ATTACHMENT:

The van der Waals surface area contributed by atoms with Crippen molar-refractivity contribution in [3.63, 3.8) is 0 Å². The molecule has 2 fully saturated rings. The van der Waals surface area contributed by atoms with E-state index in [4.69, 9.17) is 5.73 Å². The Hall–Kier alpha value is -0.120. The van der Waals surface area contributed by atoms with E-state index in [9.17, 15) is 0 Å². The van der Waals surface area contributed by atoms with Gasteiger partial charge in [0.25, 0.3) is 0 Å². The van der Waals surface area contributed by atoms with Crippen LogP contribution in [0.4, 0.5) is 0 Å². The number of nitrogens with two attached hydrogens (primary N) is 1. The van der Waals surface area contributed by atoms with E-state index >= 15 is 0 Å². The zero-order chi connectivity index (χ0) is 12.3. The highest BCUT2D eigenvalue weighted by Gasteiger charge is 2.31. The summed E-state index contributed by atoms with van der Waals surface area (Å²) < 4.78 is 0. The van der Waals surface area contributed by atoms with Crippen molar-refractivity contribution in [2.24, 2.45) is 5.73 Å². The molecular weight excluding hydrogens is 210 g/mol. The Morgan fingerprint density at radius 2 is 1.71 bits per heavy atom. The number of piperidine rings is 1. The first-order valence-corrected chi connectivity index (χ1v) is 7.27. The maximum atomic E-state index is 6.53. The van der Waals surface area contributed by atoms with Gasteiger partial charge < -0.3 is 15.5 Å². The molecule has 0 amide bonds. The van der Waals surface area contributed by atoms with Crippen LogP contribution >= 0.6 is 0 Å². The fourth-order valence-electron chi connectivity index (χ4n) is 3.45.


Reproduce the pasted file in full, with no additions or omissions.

The van der Waals surface area contributed by atoms with Crippen molar-refractivity contribution in [3.63, 3.8) is 0 Å². The molecule has 2 fully saturated rings. The van der Waals surface area contributed by atoms with E-state index in [4.69, 9.17) is 5.73 Å². The Hall–Kier alpha value is -0.120. The van der Waals surface area contributed by atoms with E-state index in [9.17, 15) is 0 Å². The van der Waals surface area contributed by atoms with Gasteiger partial charge in [0.25, 0.3) is 0 Å². The van der Waals surface area contributed by atoms with Crippen LogP contribution in [0.4, 0.5) is 0 Å². The number of nitrogens with two attached hydrogens (primary N) is 1. The van der Waals surface area contributed by atoms with E-state index >= 15 is 0 Å². The zero-order chi connectivity index (χ0) is 12.3. The highest BCUT2D eigenvalue weighted by Gasteiger charge is 2.31. The summed E-state index contributed by atoms with van der Waals surface area (Å²) < 4.78 is 0. The van der Waals surface area contributed by atoms with Crippen molar-refractivity contribution in [2.24, 2.45) is 5.73 Å². The molecular weight excluding hydrogens is 210 g/mol. The Morgan fingerprint density at radius 2 is 1.71 bits per heavy atom. The number of piperidine rings is 1. The first-order valence-corrected chi connectivity index (χ1v) is 7.27. The maximum atomic E-state index is 6.53. The van der Waals surface area contributed by atoms with Gasteiger partial charge < -0.3 is 15.5 Å². The molecule has 0 amide bonds. The van der Waals surface area contributed by atoms with Crippen LogP contribution >= 0.6 is 0 Å². The fourth-order valence-electron chi connectivity index (χ4n) is 3.45.